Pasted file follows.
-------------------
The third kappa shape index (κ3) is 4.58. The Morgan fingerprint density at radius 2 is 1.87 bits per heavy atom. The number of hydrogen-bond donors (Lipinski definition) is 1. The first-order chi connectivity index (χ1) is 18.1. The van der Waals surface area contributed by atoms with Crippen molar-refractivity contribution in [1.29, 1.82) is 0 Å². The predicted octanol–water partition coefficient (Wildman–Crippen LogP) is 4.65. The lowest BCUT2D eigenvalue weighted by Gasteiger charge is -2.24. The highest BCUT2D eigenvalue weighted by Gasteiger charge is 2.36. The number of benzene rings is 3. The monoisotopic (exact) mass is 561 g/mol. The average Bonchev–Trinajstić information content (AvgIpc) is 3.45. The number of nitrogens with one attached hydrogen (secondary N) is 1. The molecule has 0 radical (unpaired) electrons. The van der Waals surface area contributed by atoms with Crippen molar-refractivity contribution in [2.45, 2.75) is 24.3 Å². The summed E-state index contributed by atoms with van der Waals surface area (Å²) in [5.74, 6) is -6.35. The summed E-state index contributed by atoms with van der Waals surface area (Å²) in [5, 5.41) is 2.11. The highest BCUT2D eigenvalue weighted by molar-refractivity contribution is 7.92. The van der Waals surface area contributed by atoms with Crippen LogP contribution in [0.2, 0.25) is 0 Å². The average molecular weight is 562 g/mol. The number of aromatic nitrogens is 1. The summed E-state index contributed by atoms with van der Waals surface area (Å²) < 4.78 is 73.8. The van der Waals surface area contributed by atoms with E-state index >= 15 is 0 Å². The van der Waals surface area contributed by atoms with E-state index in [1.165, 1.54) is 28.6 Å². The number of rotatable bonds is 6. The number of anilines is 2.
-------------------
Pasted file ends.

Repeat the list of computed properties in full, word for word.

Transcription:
The third kappa shape index (κ3) is 4.58. The Morgan fingerprint density at radius 2 is 1.87 bits per heavy atom. The number of hydrogen-bond donors (Lipinski definition) is 1. The first-order chi connectivity index (χ1) is 18.1. The van der Waals surface area contributed by atoms with Crippen molar-refractivity contribution in [1.29, 1.82) is 0 Å². The predicted octanol–water partition coefficient (Wildman–Crippen LogP) is 4.65. The lowest BCUT2D eigenvalue weighted by Gasteiger charge is -2.24. The highest BCUT2D eigenvalue weighted by Gasteiger charge is 2.36. The number of benzene rings is 3. The monoisotopic (exact) mass is 561 g/mol. The average Bonchev–Trinajstić information content (AvgIpc) is 3.45. The number of nitrogens with one attached hydrogen (secondary N) is 1. The molecule has 0 radical (unpaired) electrons. The van der Waals surface area contributed by atoms with Crippen molar-refractivity contribution in [2.45, 2.75) is 24.3 Å². The summed E-state index contributed by atoms with van der Waals surface area (Å²) in [5.74, 6) is -6.35. The summed E-state index contributed by atoms with van der Waals surface area (Å²) in [5, 5.41) is 2.11. The highest BCUT2D eigenvalue weighted by molar-refractivity contribution is 7.92. The van der Waals surface area contributed by atoms with Crippen LogP contribution in [0.2, 0.25) is 0 Å². The average molecular weight is 562 g/mol. The number of aromatic nitrogens is 1. The summed E-state index contributed by atoms with van der Waals surface area (Å²) < 4.78 is 73.8. The van der Waals surface area contributed by atoms with E-state index >= 15 is 0 Å². The van der Waals surface area contributed by atoms with E-state index in [1.165, 1.54) is 28.6 Å². The number of rotatable bonds is 6. The number of anilines is 2.